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Confessions From the Past

The Chapter About Rings and Things


“I got mine when I was 14!”

“My grandma gave me mine!”

“He tooootally respects that I have one. We’re, like, totally on the same page about it.”

It was 2014, I think, when these giddy girly voices filled Joe’s Pizza in your little college town. If I recall correctly, you were there for some class at the beginning of the school year, in the hopes it’d make making friends a little easier.

This was the first time you felt that ‘stick out like a sore thumb’ thing.

“Mine is gold and I hope he gets me a gold engagement ring too because, I don’t know. I just feel like it’d be so special!” a girl named Darlene shrieked.

Who names their kid Darlene, anyway?

“OMG that would be SO cute!” everyone else cooed as you sipped on your water and smiled politely.

“What about you, where’s yours?” someone asked.

Oh shit. You choked on your water.

“Uh. I don’t have one.” I responded.

Awkward stares.

Was I SUPPOSED to have one? Was ‘HAVE PURITY RING, OR ELSE’ some kind of life requirement I’d missed?

“Mine was my mom’s!” someone shouted, taking the attention away you.

And like, am I the only one that thought that fucking weird?

Shit. Am I a slut? I’d only ever slept with one person and I’d lost my virginity only a few months prior! It hadn’t felt like the wrong decision but maybe it was? But now it was too late! You can’t just stick a ring on someone’s finger and call them a virgin if they’re not one!

I could feel my cheeks turning red and my stomach start to ache. Not only was I in this whole new place with all new people but now I was a WHORE too and I hadn’t even known it!

I stared down at each of their shiny, perfect little rings and then down again at my own hands. How could something so small carry so much weight? How I could I go from feeling perfectly fine about myself to wishing I could turn back time? If only I’d been better. Purer?

Two weeks ago, you found yourself flashing back to this memory at a nice restaurant in Chicago with your married friends.

“I cannot believe it’s only a month away!” one squealed to the other.

“Ugh, I still don’t know how I want my wedding band to look. So stressful.”

“You should do something like mine! See how I’ve got the silver AND the gold here…”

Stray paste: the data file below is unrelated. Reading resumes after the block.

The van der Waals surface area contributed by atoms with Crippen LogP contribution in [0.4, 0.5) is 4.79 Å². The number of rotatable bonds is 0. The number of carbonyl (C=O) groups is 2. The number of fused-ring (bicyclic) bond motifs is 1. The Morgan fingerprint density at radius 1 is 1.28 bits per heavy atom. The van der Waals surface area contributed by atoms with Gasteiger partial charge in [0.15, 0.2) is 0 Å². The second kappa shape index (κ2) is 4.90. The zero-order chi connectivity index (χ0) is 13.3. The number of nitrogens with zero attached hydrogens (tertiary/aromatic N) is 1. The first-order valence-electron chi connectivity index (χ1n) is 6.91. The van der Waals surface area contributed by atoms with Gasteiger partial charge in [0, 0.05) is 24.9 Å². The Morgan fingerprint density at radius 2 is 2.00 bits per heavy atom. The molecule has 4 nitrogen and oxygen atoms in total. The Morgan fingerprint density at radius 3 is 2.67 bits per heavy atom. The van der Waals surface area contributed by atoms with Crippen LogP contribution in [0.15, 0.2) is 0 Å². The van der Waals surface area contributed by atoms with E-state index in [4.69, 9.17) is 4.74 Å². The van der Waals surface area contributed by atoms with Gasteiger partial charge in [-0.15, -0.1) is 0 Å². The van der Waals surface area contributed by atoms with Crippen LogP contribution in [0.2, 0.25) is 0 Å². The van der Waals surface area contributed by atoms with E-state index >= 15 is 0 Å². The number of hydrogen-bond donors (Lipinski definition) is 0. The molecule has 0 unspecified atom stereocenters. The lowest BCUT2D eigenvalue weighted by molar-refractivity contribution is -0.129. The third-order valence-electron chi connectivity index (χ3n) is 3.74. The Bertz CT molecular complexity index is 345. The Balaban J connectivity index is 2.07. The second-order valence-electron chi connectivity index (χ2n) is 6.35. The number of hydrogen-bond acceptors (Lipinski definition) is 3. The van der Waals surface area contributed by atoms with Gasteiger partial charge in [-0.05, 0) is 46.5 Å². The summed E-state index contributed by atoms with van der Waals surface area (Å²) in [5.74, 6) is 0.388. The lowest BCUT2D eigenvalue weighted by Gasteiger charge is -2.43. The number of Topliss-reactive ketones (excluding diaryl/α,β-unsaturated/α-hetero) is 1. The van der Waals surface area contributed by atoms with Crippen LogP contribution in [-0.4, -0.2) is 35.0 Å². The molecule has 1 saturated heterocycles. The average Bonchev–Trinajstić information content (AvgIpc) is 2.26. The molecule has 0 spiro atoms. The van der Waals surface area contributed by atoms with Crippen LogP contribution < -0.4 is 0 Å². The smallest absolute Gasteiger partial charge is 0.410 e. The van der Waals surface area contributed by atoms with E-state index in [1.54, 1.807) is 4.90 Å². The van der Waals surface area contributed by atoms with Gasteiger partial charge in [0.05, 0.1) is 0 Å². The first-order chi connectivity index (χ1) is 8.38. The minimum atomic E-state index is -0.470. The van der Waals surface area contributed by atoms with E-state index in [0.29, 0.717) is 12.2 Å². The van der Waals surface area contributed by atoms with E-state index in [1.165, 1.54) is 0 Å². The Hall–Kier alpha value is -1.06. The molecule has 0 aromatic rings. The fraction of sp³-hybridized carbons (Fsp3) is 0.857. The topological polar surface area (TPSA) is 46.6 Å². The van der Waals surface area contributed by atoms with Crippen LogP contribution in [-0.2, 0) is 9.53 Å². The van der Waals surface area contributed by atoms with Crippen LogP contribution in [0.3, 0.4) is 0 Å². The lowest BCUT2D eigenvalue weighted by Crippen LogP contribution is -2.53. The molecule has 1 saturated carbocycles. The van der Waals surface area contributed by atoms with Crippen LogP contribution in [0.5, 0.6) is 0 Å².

You took another big gulp of the wine you couldn’t afford and started to zone them out, something you were getting all too good at. But as they stared at the rings on their fingers, each one explaining the detail hidden within each cut and color, you looked down at your own fingers, grasping at a wine glass, as they so often had been in social gatherings like these. They looked tired, worn down from playing and teaching music everyday. They were unpainted, nails cut jaggedly in a hurry. Hang nails. No fresh manicure over here! But, perhaps the biggest difference between your own hands and those of every friend you had in this city, was the shiny diamond atop each of their left fingers.

Jesus. Another ring club I didn’t fit into.

But the thing was, you were thankful for your little beaten up, naked hands. They worked hard everyday and they stood up for what they felt was right. You could’ve had a diamond atop your left ring finger long before everyone else had theirs. But you didn’t. Not because you are defiant and independent, though you are. Not because you “have to take the high road on everything and only think about yourself.” And not because you are selfish and “need everything to be on your terms.” This is a ring club you are not a part of because everyone’s story is different and it’s not the right time, try as you have to fight and pray and wish against that.

For every night like this that has come and gone, and for the many more than are sure to come, I hope you remember that a ring does not define you. Your relationship status does not define you. Your virginity does not define you. Your page 10 may look much different than someone else’s page 10. But, someday, you’ll find someone who’s page 20 or 30 looks just like yours. And he’ll put a ring on your finger, not so you can fit into a club or social status, but because the timing is right. And he is right. In the mean time, just keep sipping on that wine with a polite smile and be a good friend.

Thank GOD we aren’t on a dry campus anymore though, am I right?